Syrian town of Kobane starts rebuilding after liberation from ISIL

Refugee and Migrant Crisis

Hundreds of Syrian refugees from Kobane have trickled back to the northern Syrian town following its liberation from Islamic State militants two weeks ago. CCTV’s Natalie Carney reported the story from Suruc, Turkey.

Syrian town of Kobane starts rebuilding after liberation from ISIL

Hundreds of Syrian refugees from Kobane have trickled back to the northern Syrian town following its liberation from Islamic State militants two weeks ago. CCTV's Natalie Carney reported the story from Suruc, Turkey.

Kobane lies in ruins as the result of four months of intensive fighting to rid itself from Islamic State militants. Un-exploded mortar shells are left abandoned and dirty children’s toys lie among the debris of bombed out buildings and bullet-riddled cars. Armed fighters continued to patrol the largely deserted streets.

Kobane mayor Anwar Muslim told CCTV that 80 percent of the buildings in the town were destroyed.

“The aftermath of explosions is still there, with a lot of victims’ bodies that need to be cleared. This takes a long time to do, and the town will be unlivable until these jobs are done,” Muslim said.

Continued fighting between the main Kurdish People’s Protection Units, the YPG, and the Islamic State in surrounding villages along with the remains of un-exploded ordinances make it impossible to asses the damages, Fouzia Abdi, who is in charge of the Kobane reconstruction committees being set up, said.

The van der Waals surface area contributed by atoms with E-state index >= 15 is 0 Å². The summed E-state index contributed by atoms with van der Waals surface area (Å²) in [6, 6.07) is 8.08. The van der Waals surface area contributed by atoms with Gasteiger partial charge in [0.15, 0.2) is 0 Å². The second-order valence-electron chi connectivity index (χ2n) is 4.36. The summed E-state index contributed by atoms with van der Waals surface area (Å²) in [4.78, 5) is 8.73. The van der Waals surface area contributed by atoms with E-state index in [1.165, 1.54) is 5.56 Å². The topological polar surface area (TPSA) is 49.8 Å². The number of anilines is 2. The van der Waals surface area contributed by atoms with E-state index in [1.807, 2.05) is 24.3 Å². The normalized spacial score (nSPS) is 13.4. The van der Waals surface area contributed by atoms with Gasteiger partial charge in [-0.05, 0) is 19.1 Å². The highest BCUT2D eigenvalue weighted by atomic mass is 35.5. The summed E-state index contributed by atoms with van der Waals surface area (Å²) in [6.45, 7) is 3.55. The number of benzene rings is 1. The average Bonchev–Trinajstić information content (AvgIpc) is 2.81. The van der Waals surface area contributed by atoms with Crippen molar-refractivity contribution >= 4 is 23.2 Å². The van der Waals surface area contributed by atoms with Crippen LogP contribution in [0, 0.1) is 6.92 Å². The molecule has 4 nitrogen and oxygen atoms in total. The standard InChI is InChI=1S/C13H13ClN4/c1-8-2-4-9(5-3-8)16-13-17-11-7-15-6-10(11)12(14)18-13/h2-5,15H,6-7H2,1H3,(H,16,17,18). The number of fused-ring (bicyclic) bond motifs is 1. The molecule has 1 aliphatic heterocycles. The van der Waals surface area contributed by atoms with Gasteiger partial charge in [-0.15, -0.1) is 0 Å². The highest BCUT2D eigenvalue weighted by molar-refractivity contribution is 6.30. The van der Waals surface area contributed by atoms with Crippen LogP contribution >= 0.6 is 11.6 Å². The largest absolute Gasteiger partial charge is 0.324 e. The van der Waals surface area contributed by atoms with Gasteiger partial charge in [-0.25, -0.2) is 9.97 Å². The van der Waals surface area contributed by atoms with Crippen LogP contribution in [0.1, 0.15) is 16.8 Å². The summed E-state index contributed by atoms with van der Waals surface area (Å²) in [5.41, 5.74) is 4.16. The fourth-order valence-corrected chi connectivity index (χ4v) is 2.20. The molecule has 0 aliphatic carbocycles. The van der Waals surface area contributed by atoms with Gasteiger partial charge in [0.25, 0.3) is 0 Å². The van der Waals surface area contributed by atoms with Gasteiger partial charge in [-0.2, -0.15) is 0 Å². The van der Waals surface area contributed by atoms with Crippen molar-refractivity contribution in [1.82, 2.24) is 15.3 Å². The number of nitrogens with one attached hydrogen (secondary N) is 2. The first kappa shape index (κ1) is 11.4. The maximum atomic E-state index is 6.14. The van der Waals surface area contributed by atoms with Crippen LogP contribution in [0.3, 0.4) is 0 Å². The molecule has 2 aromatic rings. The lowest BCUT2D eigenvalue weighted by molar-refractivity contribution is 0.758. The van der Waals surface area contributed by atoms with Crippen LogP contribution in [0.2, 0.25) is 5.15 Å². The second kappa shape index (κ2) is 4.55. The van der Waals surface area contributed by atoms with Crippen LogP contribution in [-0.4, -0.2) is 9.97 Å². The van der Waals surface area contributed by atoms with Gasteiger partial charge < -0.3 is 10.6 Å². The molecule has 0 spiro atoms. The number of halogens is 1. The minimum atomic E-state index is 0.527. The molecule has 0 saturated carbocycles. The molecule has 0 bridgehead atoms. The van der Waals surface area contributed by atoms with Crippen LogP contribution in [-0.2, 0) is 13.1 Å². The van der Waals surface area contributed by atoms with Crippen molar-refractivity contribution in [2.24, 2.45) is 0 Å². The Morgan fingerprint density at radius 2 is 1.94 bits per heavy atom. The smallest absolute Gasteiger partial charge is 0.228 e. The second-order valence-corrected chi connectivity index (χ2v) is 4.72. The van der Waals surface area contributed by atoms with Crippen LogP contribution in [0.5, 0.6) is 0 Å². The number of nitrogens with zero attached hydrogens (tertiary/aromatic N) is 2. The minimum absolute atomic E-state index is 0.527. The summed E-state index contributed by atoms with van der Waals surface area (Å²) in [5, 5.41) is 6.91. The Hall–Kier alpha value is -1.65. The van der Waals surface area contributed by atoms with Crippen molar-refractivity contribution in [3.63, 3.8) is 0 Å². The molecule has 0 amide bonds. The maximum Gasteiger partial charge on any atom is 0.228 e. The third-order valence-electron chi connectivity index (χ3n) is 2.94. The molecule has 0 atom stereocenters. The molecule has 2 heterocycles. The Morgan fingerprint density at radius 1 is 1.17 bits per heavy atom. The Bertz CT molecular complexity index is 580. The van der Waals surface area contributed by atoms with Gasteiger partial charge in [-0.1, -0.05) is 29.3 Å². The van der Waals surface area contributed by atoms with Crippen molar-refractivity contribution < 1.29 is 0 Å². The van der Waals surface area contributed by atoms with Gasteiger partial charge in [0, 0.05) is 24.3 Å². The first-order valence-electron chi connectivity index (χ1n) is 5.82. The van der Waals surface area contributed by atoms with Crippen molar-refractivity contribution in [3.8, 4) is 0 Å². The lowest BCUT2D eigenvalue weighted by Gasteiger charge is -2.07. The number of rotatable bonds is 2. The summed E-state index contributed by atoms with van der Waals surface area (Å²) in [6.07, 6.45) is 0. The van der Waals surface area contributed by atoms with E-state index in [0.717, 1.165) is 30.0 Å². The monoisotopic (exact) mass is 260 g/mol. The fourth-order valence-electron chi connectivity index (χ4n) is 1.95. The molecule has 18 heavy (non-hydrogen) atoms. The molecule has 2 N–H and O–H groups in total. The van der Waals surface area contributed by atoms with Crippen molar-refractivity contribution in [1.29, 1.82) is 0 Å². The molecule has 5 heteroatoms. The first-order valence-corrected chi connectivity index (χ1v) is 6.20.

“Now we can’t decide it will cost so and so because still we have villages that under the control of ISIS,” Abdi, Co-President of the Kobane Legislative Council said. “After the liberation we will count everything from agriculture, from homes, from animals…”

Meanwhile, the landscape of rubble has also become a major symbol of resistance against the jihadists, and there are many who want to keep it that way.

Kobane officials have asked Turkey, whose border provides the only passage available in war ravaged Syria, to open a humanitarian corridor so they can start repairing damaged water mains, electricity lines, and provide basic needs for refugees eager to return home.

Turkish President Recep Tayyip Erdoğan said the reconstruction of Kobane is necessary to ensure a future for the more than 200,0000 Syrian refugees who fled the fighting to neighboring Turkey. But he said that the Turkish government would not have any part in that reconstruction.

The Turkish state’s fraught history with its own Kurdish population has made the government skeptical of providing too much support to the Kurdish border town.

Yet billion dollar investments by Turkey’s private sector in Kurdish northern Iraq has led to strong relations there.